Metis is an EVM-equivalent Scaling Solution originally forked from Optimism. It provides support for multiple, interconnected L2 chains with main focus on supporting easy creation of DACs (Decentralized Autonomous Companies). The risk analysis below relates to the default chain with chainId=1088 called Andromeda. Since April 2022 Andromeda uses "optimistic data availability" scheme in which transaction data is kept off-chain in MEMO while Validators can request tx data from Sequencer via L1 challenge mechanism if it does not make it available for validation off-chain.
Funds can be stolen if
Funds can be lost if
Funds can be frozen if
MEV can be extracted if
For additional security, any staked Validator can challenge invalid state root submitted by the Sequencer. Other Validators will then act as referees in an interactive challenge game. Dishonest Validator majority can push invalid state root on-chain, and potentially slash honest Sequencer.
Funds can be stolen if an invalid state root is submitted to the system (CRITICAL).
Transaction data is not stored on-chain, rather it is recorded in off-chain decentralized storage MEMO from MemoLabs. If Validators find that data is unavailable, they can request that Sequencer posts data on-chain via L1 contract.
Funds can be stolen if sequencer withholds data for more than seven days while at the same time submits fraudulent state root (CRITICAL).
While proposing blocks is open to anyone the system employs a privileged sequencer that has priority for submitting transaction batches and ordering transactions.
MEV can be extracted if the operator exploits their centralized position and frontruns user transactions.
The user initiates the withdrawal by submitting a transaction on L2. When the block containing that transaction is finalized the funds become available for withdrawal on L1. The process of block finalization usually takes several days to complete. Finally the user submits an L1 transaction to claim the funds. This transaction requires a merkle proof.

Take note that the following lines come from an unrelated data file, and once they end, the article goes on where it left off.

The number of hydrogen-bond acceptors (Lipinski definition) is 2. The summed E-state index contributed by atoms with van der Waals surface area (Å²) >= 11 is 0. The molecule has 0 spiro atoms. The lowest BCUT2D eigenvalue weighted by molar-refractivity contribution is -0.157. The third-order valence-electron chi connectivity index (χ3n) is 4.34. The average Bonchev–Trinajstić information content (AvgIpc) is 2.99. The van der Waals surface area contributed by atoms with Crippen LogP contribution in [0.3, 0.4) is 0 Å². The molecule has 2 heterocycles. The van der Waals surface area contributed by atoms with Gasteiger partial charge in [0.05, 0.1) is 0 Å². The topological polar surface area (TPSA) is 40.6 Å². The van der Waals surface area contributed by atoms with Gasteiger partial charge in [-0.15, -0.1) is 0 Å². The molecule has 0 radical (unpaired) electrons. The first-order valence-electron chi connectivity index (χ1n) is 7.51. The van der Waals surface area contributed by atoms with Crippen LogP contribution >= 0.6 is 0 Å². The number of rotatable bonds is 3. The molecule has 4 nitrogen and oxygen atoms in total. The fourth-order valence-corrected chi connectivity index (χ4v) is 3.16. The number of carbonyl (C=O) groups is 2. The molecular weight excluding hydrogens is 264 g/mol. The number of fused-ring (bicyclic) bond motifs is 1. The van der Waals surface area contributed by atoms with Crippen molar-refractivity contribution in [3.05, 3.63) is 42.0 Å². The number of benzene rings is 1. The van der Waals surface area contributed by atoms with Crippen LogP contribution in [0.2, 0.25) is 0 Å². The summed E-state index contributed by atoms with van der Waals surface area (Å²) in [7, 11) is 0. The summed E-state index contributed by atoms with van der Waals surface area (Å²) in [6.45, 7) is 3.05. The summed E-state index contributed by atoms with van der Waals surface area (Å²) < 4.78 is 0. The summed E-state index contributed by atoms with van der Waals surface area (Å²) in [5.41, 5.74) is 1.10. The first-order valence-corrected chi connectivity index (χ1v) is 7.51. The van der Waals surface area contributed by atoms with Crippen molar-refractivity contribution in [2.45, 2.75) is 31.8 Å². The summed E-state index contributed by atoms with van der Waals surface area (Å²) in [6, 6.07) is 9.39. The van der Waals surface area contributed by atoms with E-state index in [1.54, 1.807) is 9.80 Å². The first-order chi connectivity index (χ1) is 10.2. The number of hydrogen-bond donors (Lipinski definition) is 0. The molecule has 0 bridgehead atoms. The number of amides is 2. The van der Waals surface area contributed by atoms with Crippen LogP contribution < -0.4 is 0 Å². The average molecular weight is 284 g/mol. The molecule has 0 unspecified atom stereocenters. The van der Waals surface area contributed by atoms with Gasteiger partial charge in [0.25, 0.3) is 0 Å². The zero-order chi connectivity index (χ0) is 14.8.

Funds can be frozen if the centralized validator goes down. Users cannot produce blocks themselves and exiting the system requires new block production (CRITICAL).
Metis uses the Optimistic Virtual Machine (OVM) 2.0 to execute transactions. This is similar to the EVM, but is independent from it and allows fraud proofs to be executed.
Funds can be lost if there are mistakes in the highly complex OVM implementation.
The system uses the following set of permissioned addresses:
This address is the owner of the following contracts: MVM_L1CrossDomainMessenger, L1StandardBridge, LibAddressManager. This allows it to censor messages or pause message bridge altogether, upgrade bridge implementation potentially gaining access to all funds stored in a bridge and change the sequencer, state root proposer or any other system component (unlimited upgrade power).
Central actor allowed to commit L2 transactions to L1.
Central actor to post new L2 state roots to L1.
Those addresses can try to force the sequencer to post data on chain.
Those addresses can challenge the state roots submitted by the state root proposer.
The system consists of the following smart contracts:
MVM CanonicalTransaction is a wrapper of Canonical Transactin Chain that implements optimistic data availability scheme L1. If Sequencer is not malicious, it simply forwards appendSequencerBatch() calls to CanonicalTransactionChain.
The Canonical Transaction Chain (CTC) contract is an append-only log of transactions which must be applied to the OVM state. It defines the ordering of transactions by writing them to the CTC:batches instance of the Chain Storage Container. CTC batches can only be submitted by OVM_Sequencer. The CTC also allows any account to enqueue() an L2 transaction, which the Sequencer must eventually append to the rollup state.
The State Commitment Chain (SCC) contract contains a list of proposed state roots which Proposers assert to be a result of each transaction in the Canonical Transaction Chain (CTC). Elements here have a 1:1 correspondence with transactions in the CTC, and should be the unique state root calculated off-chain by applying the canonical transactions one by one. Currenlty olny OVM_Proposer can submit new state roots.
The Bond Manager contract will handle deposits in the form of an ERC20 token from bonded Proposers. It will also handle the accounting of gas costs spent by a Verifier during the course of a challenge. In the event of a successful challenge, the faulty Proposer's bond will be slashed, and the Verifier's gas costs will be refunded. Current mock implementation allows only OVM_Proposer to propose new state roots. No slashing is implemented.
The L1 Cross Domain Messenger (L1xDM) contract sends messages from L1 to L2, and relays messages from L2 onto L1. In the event that a message sent from L1 to L2 is rejected for exceeding the L2 epoch gas limit, it can be resubmitted via this contract's replay function.
Oracle specifing user fees for sending L1 -> L2 messages and other parameters for cross-chain communication.
This is a library that stores the mappings between names such as OVM_Sequencer, OVM_Proposer and other contracts and their addresses.
The current deployment carries some associated risks:
Funds can be stolen if a contract receives a malicious code upgrade. There is no delay on code upgrades (CRITICAL).